Category Archives Photography


My buddy, and photography Web wizard, RC Concepcion set me up with a totally new online portfolio layout, and what I really like about it is that is kind of takes up the full size of your Browser, giving you a much larger view of each image (which was the most common complaint about my old online portfolio). You can click the Portfolio link on the left side of this page, or what the heck–-just click here.

The way I wound up with having RC do this in the first place is, he’s working on an online class on how to find inexpensive Flash components and use them for things like custom portfolios which you can easily maintain yourself without having to know Flash at all. They’re all XML-based, and even though his class isn’t up live yet, he was kind enough to let me try it out, and once I saw it—I was hooked.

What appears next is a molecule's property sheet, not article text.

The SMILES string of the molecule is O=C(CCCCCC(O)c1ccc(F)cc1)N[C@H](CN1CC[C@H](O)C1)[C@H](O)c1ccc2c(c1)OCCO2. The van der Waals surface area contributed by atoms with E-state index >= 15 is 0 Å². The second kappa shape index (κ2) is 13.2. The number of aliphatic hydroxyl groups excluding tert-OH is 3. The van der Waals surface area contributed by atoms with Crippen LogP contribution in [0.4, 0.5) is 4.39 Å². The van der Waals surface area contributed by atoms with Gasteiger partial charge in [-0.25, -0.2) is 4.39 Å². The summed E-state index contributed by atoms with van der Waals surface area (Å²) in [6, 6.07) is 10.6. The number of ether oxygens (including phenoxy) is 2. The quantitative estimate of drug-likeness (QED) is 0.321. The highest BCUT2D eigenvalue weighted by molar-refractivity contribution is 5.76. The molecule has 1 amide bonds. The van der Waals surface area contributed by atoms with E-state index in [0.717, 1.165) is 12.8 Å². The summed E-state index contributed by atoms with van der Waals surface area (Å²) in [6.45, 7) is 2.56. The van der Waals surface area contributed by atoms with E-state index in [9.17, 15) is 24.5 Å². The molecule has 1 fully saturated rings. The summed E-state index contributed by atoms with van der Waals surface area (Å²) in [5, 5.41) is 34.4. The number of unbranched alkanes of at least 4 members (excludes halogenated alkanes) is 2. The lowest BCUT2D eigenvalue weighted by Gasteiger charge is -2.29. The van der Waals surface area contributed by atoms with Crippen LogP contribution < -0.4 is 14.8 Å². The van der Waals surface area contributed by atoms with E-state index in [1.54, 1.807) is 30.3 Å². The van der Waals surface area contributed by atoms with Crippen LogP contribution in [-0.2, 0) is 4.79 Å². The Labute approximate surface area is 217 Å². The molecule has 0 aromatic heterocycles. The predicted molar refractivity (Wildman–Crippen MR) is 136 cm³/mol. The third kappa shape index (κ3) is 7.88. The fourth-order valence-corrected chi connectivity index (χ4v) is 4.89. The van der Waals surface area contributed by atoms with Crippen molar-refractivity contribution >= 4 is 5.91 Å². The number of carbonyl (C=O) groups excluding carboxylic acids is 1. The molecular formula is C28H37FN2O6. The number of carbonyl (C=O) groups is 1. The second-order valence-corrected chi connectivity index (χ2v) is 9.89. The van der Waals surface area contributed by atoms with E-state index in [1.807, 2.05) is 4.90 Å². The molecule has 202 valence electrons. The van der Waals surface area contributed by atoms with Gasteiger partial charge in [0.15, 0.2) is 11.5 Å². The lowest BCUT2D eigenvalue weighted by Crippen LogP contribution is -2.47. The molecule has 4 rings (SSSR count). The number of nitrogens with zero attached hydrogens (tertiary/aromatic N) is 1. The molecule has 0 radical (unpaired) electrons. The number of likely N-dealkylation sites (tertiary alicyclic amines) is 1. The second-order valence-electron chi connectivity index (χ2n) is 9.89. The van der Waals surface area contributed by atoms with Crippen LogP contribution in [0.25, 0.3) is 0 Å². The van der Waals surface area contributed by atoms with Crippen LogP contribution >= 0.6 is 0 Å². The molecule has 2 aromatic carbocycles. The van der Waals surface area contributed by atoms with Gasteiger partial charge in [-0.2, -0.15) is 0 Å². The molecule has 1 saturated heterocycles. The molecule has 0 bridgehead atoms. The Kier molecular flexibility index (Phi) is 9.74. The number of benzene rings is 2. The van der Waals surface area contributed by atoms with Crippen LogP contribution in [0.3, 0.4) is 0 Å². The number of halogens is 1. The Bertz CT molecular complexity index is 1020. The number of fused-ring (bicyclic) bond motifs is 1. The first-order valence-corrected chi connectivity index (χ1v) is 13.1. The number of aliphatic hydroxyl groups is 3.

At this point, I haven’t really updated enough images, and I only have three categories (I probably want to split Travel into two categories: Travel and Landscapes), but you will be happy to know that I kept it to around 20 images per category.

Anyway, I think it’s a step in the right direction, and hope you guys like the new look. Also, a big thanks to RC for hooking me up with this new layout (RC has really taken on the role of the photographer leading other photographers to the Web), and I’ll be sure to let you guys know when it goes live. Anyway, Thanks RC. I love it! :)


Man, did I start this year off right!!! I started by shooting the Outback Bowl (Auburn vs. Northwestern) on New Years Day for Southcreek Global Media (some of my favorites are shown below), and then on Saturday I caught a flight up to Detroit to shoot the Lions/Bears game at Ford Field on Sunday (I’ll post some of those Thursday).